Friday, January 16, 2009

Spain's economy will contract 1.6 percent this year and unemployment will jump to nearly 16 percent, the government predicted Friday in a desperately gloomy outlook for a country that had been one of Europe's great success stories.

This year the government will also run up a huge deficit equivalent to 5.8 percent of GDP, nearly double the 3 percent target set by the European Union, Finance Minister Pedro Solbes said.

The economy will start to recover in 2010, but vigorous growth will not return until 2011, he told reporters Friday after a Cabinet meeting at which a major revision of Spanish economic growth forecasts and other figures was presented.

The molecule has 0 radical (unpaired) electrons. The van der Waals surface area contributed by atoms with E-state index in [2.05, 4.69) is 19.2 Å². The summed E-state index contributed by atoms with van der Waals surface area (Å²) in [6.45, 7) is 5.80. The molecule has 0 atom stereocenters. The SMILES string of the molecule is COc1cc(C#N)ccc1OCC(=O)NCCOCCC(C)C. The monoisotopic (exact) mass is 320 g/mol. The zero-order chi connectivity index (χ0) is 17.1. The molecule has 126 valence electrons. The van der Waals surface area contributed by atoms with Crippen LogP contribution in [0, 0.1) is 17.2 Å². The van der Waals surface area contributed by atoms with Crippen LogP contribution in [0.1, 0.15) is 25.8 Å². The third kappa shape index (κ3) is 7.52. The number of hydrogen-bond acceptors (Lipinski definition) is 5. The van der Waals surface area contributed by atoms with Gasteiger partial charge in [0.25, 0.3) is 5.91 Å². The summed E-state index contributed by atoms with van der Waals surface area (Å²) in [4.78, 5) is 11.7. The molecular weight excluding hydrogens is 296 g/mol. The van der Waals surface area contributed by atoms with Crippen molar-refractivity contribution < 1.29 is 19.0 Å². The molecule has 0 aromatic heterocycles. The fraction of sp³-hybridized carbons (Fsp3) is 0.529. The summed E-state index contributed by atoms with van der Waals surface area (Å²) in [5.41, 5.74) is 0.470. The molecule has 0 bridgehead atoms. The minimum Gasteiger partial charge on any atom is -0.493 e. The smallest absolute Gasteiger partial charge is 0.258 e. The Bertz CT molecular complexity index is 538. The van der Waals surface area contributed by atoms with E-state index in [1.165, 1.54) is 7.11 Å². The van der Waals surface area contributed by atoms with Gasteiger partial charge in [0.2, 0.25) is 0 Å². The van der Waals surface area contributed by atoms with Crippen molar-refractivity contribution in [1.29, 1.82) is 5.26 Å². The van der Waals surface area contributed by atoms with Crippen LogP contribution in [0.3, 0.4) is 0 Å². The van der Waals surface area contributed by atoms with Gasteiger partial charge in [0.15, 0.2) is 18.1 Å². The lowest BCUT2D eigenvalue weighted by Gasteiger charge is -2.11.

"The panorama I have just described is a complex and difficult one," Solbes said.

Until now, even as economists and the OECD predicted negative economic growth in Spain in 2009, the government had insisted it foresaw at least moderate expansion.

That upbeat talk is over, at least for the time being.
Only a few weeks ago, Zapatero's government refused to amend the 2009 budget, whose macroeconomic were sunny, before passing it, even though virtually anyone asked them for it. Just as the financial crisis itself, which Zapatero was flatly refusing until it was too late. Now that the budget is passed passed, we have an utterly unrealistic budget, full of entitlements that are now binding because they're law.